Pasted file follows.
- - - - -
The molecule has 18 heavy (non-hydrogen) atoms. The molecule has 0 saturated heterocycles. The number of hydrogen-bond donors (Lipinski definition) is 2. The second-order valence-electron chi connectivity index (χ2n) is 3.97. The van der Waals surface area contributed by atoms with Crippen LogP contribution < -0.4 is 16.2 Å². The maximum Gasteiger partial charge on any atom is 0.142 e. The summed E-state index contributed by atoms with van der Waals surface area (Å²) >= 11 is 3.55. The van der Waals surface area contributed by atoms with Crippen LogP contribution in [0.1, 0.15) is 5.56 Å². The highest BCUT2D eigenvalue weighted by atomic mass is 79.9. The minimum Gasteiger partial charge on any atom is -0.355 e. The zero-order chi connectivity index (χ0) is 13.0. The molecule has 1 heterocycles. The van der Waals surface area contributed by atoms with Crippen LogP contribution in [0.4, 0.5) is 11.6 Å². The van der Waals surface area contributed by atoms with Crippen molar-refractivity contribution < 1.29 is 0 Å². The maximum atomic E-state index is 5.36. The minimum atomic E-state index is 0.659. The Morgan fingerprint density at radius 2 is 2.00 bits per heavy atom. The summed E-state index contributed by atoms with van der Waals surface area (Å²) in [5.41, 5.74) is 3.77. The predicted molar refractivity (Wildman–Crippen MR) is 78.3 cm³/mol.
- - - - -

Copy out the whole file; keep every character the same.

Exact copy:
The molecule has 18 heavy (non-hydrogen) atoms. The molecule has 0 saturated heterocycles. The number of hydrogen-bond donors (Lipinski definition) is 2. The second-order valence-electron chi connectivity index (χ2n) is 3.97. The van der Waals surface area contributed by atoms with Crippen LogP contribution < -0.4 is 16.2 Å². The maximum Gasteiger partial charge on any atom is 0.142 e. The summed E-state index contributed by atoms with van der Waals surface area (Å²) >= 11 is 3.55. The van der Waals surface area contributed by atoms with Crippen LogP contribution in [0.1, 0.15) is 5.56 Å². The highest BCUT2D eigenvalue weighted by atomic mass is 79.9. The minimum Gasteiger partial charge on any atom is -0.355 e. The zero-order chi connectivity index (χ0) is 13.0. The molecule has 1 heterocycles. The van der Waals surface area contributed by atoms with Crippen LogP contribution in [0.4, 0.5) is 11.6 Å². The van der Waals surface area contributed by atoms with Crippen molar-refractivity contribution < 1.29 is 0 Å². The maximum atomic E-state index is 5.36. The minimum atomic E-state index is 0.659. The Morgan fingerprint density at radius 2 is 2.00 bits per heavy atom. The summed E-state index contributed by atoms with van der Waals surface area (Å²) in [5.41, 5.74) is 3.77. The predicted molar refractivity (Wildman–Crippen MR) is 78.3 cm³/mol.